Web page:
So, yeah, this is bad, and as Larkin fumed after Sunday’s loss, if the Wings don’t get their act together, “It’s gonna get worse.” The goaltending has run hot and cold, but lately it’s been too much of the latter. The left side of the defensive pairings this past weekend was cringeworthy, both on paper and on the ice. And the forward corps has gotten top-heavy again, a problem exacerbated over the last month by trade and injury.
Most of those things are largely out of Blashill’s control, obviously. And that has been the case for much of his tenure behind the Wings’ bench, as an aging roster was stripped down and sold for parts while the farm system slowly began producing future NHLers.
But at the end of last season, Blashill talked about the “good foundation laid” and the chance to build off it. And while no one should have been under the illusion this was a playoff team, the Wings might’ve fooled themselves — and some of their fans — with a solid start last fall, sparked by the rookie additions of Moritz Seider and Lucas Raymond. The Wings’ offense found some life and the team found ways to win one-goal games – enough so that Detroit was technically holding down a wild-card playoff spot in early December.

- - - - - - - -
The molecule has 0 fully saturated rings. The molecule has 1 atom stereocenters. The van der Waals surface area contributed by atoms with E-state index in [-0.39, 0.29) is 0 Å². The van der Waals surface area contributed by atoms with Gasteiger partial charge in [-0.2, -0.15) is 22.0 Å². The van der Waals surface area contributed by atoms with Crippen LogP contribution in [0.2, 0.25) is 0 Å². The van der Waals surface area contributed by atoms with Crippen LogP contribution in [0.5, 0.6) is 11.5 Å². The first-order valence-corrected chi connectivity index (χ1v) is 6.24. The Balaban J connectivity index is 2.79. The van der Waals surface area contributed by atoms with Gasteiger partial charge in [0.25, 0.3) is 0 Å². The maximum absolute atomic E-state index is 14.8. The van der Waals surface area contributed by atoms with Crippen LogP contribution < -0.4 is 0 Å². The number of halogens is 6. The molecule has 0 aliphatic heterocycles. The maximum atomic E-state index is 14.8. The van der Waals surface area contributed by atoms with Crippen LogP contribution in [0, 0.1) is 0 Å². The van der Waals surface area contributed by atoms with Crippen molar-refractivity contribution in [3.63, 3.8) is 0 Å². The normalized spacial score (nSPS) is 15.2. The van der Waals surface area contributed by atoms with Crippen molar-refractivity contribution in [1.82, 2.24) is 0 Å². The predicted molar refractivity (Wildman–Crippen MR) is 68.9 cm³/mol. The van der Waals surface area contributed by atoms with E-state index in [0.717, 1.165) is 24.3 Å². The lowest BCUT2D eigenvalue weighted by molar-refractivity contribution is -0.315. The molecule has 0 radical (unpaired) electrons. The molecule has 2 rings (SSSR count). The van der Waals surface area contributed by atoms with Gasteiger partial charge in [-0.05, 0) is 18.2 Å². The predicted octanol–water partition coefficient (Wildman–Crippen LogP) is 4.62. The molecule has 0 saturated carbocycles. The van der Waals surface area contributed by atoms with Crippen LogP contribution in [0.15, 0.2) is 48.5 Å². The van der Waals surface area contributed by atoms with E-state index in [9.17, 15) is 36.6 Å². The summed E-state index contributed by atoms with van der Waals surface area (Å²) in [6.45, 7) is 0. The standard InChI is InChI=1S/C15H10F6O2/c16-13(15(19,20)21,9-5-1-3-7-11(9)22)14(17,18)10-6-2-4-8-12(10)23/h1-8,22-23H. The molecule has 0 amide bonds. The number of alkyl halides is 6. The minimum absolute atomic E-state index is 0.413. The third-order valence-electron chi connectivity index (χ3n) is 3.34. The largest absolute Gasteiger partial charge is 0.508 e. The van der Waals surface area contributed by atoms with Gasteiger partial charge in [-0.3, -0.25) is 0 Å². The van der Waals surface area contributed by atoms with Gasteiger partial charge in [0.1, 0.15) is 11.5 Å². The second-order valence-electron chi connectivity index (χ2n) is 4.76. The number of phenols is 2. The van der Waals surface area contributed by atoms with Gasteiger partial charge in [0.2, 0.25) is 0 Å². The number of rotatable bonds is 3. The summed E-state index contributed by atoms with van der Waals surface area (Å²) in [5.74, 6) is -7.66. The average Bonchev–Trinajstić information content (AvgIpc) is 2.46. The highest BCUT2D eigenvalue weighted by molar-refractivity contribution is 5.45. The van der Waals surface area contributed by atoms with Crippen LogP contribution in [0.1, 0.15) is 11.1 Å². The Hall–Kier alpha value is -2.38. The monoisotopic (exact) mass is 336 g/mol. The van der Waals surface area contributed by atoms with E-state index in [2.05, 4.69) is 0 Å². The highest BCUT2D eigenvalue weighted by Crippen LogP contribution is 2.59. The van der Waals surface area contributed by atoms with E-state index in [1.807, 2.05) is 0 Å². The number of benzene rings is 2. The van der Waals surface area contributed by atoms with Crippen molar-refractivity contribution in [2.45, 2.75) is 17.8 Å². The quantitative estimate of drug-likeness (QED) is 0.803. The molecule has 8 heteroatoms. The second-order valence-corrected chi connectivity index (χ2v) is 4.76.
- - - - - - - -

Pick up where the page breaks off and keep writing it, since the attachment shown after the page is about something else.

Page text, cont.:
But the wheels have come off since then, as defensive cracks turned into massive faults, which inevitably leads to a head coach getting blamed.
Blashill knows how this works. As bad as Sunday’s loss looked — go back and watch Filip Zadina lose his stick and the puck to hand the Penguins their 11th goal late in the third period — the 9-2 loss at home to cellar-dwelling Arizona a few weeks ago might’ve been uglier. And fair or not, it all reflects poorly on the head coach.
But so will this finishing stretch, perhaps. Which is the message Blashill was busy delivering to his team Tuesday, telling them, “Let’s climb our way out of this thing.”
“For a large part of the season we were writing a story about ourselves that we were proud of,” he said. “We were pushing towards competing for a playoff spot. I think we were pushing towards a better tomorrow.
“And I think for the last bit we’ve taken a giant step backward in that. But we have a good chunk of games left, so our story as a team and as individuals hasn’t been written yet. It’s never written until it’s over.”
Maybe not, but this final chapter better be a doozy.